Tuesday 19 November 2019

Breathing space: The enemy within

Are you putting hurdles in your own way

British singer Robbie Williams (L) and his wife Ayda Field pose as they arrive for the screening of the film
British singer Robbie Williams (L) and his wife Ayda Field pose as they arrive for the screening of the film "The Sea of Trees" at the 68th Cannes Film Festival
Katie Byrne

Katie Byrne

My friend's mother often told her that there were two roads in life: an easy road and a hard road - "and you're taking the hard one!" she'd add.

My friend and I would share a sly smirk whenever she delivered this armchair philosophy - we were too young to comprehend the meaning of the metaphor - but in adult years I've come to understand exactly what she meant.

Some people seem to cruise through a steady succession of green lights while others encounter countless road-blocks and diversions. More simply, some people make life easy for themselves and some people make it very hard indeed.

I've since met people that chose the hard road. They are better known as self-saboteurs and I've noticed that chaos, catastrophes and crises punctuate their existence.

Their romantic relationships are tumultuous and often characterised by infidelity, while their working relationships are obstreperous, and often end on bad terms.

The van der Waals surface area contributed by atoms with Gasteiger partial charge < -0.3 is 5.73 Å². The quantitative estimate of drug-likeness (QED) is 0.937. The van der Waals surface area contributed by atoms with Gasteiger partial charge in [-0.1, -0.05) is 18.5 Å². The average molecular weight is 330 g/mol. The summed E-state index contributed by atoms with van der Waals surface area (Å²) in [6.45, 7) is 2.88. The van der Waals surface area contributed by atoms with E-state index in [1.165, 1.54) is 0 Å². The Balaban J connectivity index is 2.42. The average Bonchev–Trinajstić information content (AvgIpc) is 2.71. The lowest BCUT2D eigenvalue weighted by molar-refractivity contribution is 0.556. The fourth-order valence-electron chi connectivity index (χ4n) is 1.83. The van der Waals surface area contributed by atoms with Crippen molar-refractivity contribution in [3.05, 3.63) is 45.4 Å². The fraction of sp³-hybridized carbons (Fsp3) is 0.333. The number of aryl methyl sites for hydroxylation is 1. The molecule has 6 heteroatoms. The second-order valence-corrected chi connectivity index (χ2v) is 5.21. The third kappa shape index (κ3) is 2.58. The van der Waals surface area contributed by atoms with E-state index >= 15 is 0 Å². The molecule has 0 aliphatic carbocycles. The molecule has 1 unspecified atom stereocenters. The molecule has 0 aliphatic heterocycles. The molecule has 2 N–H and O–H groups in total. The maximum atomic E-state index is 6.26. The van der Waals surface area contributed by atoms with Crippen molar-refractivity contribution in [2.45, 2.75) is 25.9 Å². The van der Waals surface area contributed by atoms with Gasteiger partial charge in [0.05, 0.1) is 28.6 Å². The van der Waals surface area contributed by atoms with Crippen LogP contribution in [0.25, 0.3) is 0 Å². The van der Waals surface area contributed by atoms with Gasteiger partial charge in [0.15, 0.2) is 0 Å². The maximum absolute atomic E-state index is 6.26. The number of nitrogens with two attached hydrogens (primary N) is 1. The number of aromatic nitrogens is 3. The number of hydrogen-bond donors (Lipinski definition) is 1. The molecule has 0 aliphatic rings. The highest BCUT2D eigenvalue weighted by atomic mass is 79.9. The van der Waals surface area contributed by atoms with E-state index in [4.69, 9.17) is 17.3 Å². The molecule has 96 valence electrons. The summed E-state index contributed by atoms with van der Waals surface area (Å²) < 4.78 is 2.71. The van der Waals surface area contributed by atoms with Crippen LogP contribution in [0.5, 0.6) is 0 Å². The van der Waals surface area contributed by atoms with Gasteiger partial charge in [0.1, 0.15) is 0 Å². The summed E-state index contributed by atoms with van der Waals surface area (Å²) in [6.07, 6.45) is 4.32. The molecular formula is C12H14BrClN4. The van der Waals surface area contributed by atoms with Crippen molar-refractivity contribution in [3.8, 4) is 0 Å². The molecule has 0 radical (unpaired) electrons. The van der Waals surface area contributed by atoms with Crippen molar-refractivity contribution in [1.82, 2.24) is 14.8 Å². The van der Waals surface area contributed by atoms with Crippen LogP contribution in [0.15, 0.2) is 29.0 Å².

They can't take criticism, despite being highly capable at dishing it out; they are procrastination-prone and they seem to be perpetually waiting for a cheque to clear in their bank account.

They sabotage their future prospects and instead choose to live in the past, reliving their one-time glories and recounting their hard luck stories.

Are they as unlucky as they claim? Not even slightly. If luck is what happens when preparation meets opportunity, then unluckiness is what happens when lack of preparation sabotages opportunity.

Only they don't see it that way. The self-saboteur always has someone or something to blame, or as author Dr Steve Maraboli writes: "It is as though they are holding their own breath and blaming others for their inability to breathe."

Self-saboteurs get in their own way. They create hurdles that impede their progress and find problems where there are none.

Sometimes it's easy to spot them; sometimes it's not. As Andrew J. DuBrin explains in Your Own Worst Enemy, "Some of the most adroit self-saboteurs bring failure upon themselves with subtlety and finesse".

While it's easy to detect blatant self-destructive behaviour like over-eating, it's less easy to detect when someone is thwarting their own efforts in a job interview or picking holes in an otherwise blossoming relationship.

Indeed, a self-saboteur can go a whole lifetime without realising that his wounds are self-inflicted, just as those around him can spend a whole lifetime sympathising with his misfortunes.